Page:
30 Example: Plasma concentration: dose escalations ASCO 2008, J Infante

31 Munster et al CCR 2009 VPA dose level (mg/kg/day) VPA level (μg/ml) 0.25 h 24 h 48 h 168 h Epirubicin level (ng/ml) C Example: Plasma Concentrations – Drug Interactions

32 Metabolism and Polymorphism

33 [Kirchheiner, 2003] Polymorphisms in the CYP2D6 gene changes Metabolizers status PM: Poor metabolizers IM: Intermediate metabolizer EM: Extensive metabolizer UM: Uebermetabolizer

34 Pharmacodynamics

35 “Drug Effects on the subjects and tumors” Symptoms Signs Changes in Lab values (e.g effects on glucose metabolism) Molecular and Biological effects

36 Munster P et al. Clin Cancer Res 2009;15: ©2009 by American Association for Cancer Research Pharmacodynamics: Effects on Lab Parameters DIRECT EFFECTS

37 Munster, P. et al. J Clin Oncol; 25: Fig 1. Valproic acid (VPA) effects on epirubicin-associated toxicities Indirect effects Pharmacodynamics: Effects on Lab Parameters INDIRECT EFFECTS

38 HORMONE RECEPTOR STATUS HER2 STATUS VISCERA DISEASE PRIOR AROMATASE INHIBITORS PRIOR TAMOXIFEN  ACET- H4 DOSE MOD Patients with Partial Response: 8/43 (19%) Pt 1 Pt 2 Pt 3 Pt 4 Pt 5 Pt 6 Pt 7 Pt 8 ER+ / PR+ ER+ / PR- ER+ / PR+ Not ampl Yes No Yes No Letrozole Anastrozole, Exemestane Letrozole, Exemestane Anastrozole Letrozole, Exemestane Anastrozole, Exemestane Letrozole Tamoxifen Tamoxifen Yes No Yes - Yes Patients with Stable Disease > 24 weeks: 9/43 (21%) Pt 1 Pt 2 Pt 3 Pt 4 Pt 5 Pt 6 Pt 7 Pt 8 Pt 9 ER+ / PR- ER+ / PR+ ER+ / PR- ER+ / PR+ ER+ / PR- ER+ / PR+ Not ampl Ampl Not ampl No Yes No Yes No Yes No Letrozole, Anastrozole Letrozole, Exemestane, Anastrozole, Letrozole Letrozole Anastrozole Anastrozole, Letrozole Letrozole, Exemestane Letrozole Tamoxifen Tamoxifen Tamoxifen Yes - Yes Pharmacodynamics: PD effects (histone acetylation) and Responses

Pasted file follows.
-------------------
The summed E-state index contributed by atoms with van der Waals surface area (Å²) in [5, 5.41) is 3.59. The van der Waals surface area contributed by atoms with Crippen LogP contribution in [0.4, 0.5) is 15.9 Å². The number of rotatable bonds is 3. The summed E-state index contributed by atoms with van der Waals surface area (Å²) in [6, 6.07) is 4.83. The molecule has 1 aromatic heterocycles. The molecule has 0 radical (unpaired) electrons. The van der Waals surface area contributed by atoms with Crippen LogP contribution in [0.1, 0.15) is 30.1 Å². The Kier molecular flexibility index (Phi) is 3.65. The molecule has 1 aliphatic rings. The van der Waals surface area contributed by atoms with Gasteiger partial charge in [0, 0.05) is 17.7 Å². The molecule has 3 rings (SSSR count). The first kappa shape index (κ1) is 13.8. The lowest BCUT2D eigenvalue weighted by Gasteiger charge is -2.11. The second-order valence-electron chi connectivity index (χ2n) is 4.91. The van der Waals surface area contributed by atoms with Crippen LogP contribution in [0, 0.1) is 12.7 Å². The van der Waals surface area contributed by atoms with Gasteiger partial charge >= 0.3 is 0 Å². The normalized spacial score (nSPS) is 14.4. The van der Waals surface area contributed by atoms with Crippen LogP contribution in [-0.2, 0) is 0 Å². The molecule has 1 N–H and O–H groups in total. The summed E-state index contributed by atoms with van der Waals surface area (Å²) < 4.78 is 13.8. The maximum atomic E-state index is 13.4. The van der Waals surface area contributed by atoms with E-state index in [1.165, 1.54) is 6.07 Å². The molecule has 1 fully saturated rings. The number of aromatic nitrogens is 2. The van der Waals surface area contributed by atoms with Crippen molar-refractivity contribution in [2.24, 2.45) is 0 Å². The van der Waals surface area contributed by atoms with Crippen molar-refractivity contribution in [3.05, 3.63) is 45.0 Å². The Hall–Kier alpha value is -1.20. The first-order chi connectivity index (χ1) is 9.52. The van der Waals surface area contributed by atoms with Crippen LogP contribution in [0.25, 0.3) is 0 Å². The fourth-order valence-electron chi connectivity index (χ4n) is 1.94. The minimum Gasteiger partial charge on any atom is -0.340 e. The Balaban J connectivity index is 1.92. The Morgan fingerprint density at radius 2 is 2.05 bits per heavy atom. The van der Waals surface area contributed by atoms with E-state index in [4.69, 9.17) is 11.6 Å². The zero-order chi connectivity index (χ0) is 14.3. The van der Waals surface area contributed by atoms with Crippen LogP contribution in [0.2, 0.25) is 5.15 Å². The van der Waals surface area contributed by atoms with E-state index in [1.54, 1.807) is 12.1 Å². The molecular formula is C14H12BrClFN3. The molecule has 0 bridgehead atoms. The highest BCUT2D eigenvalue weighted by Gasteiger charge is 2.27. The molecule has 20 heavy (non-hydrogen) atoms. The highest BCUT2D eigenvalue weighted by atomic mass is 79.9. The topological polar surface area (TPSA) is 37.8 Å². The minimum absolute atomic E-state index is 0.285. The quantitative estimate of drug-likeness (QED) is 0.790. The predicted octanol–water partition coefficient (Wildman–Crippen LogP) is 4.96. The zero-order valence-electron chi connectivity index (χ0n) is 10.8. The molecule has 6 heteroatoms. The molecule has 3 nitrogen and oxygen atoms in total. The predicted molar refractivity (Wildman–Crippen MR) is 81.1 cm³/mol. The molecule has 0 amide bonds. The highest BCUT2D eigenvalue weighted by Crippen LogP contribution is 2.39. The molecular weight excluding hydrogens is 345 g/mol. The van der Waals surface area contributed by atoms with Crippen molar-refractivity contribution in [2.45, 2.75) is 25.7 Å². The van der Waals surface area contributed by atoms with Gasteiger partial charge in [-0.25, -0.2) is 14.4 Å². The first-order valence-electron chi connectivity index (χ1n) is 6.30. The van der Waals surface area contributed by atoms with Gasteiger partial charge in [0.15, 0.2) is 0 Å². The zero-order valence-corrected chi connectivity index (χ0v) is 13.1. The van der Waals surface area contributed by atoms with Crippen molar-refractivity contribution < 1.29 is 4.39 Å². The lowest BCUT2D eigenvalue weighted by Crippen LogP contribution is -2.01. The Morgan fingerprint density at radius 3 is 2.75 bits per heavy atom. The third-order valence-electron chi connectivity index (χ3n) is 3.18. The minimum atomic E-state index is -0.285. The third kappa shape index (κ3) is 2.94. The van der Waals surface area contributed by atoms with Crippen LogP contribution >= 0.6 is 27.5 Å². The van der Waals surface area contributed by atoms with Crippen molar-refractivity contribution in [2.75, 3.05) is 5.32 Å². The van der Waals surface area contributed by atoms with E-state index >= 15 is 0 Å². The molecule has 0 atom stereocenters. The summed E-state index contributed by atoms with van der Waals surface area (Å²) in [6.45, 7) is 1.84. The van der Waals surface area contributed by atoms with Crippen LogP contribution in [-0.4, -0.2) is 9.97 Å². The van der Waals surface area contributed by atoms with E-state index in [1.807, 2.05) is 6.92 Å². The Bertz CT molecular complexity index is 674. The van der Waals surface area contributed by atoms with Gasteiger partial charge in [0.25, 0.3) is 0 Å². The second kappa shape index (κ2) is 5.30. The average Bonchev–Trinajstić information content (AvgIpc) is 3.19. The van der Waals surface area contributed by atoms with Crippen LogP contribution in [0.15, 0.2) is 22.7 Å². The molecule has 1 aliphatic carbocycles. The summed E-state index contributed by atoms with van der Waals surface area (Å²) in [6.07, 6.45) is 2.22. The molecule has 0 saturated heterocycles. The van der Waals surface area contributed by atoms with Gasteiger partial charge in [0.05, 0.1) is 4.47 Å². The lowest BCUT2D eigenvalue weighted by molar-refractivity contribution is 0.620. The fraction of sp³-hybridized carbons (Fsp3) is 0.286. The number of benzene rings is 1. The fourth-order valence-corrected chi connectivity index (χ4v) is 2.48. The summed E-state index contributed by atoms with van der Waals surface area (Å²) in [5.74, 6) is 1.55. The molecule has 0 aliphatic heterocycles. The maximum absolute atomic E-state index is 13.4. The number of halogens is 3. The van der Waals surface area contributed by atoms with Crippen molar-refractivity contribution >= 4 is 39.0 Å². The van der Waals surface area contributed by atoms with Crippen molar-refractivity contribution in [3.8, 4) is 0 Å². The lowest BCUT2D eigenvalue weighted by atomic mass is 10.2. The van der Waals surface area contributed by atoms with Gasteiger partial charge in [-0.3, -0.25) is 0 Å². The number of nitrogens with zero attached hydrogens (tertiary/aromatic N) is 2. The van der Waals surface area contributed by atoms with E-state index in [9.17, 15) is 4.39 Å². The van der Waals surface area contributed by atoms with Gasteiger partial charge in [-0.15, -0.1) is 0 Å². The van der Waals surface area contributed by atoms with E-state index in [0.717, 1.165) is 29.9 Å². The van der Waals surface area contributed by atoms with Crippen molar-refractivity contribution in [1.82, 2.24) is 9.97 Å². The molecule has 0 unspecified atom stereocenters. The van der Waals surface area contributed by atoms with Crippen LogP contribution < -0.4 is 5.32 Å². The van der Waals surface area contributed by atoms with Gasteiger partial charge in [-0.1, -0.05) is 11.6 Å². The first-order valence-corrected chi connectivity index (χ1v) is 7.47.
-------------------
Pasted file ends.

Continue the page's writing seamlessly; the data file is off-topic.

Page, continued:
39 H4 acetylation occurred only in 58% of treated patients % change in histone acetylation Acetyl-H4 Day 1 Day 8

40 H3 and H4 acetylation more commonly seen in patients with clinical benefits % change in histone acetylation ALL R NR % change in acetyl-H4 * P=0.022, n=36

41 Correlative studies: Histone acetylation biomarker in responders vs non-responders Change in H4 histone acetylation (%) All R NR % change in histone acetylation

42 No clear relationship between dose and toxicity No definite threshold toxicity (DLT) No clear relationship between efficacy and dose No clear target modulation Unrecognized down-target effects –Activating or inhibitory Efficacy not likely Difficult to choose dose or schedule in these circumstances Emerging Challenges

43 Imaging –PET scanning Tissue Perfusion Blood Volume Glucose metabolism Estrogen metabolism –DCE-MRI Pharmacodynamic Studies –Target inhibition in end-organ Tumor biopsies Circulating tumor cells –Target inhibition in surrogate tissue Peripheral Blood Mononuclear Cells Pharmacokinetics –Targeted Drug Levels: Serum Markers Alternative and/or Additional Endpoints

44 Traditional Phase I designs are valid for novel chemotherapy drugs and for some novel agents but…. Many targeted agents require careful assessment and incorporation of correlative endpoints or novel imaging modalities to decide the dose, schedule, and optimal therapeutic partners Availability of real-time PK and PD (biomarkers) Validation of endpoints in larger studies with enriched populations Conclusion

45 Thank you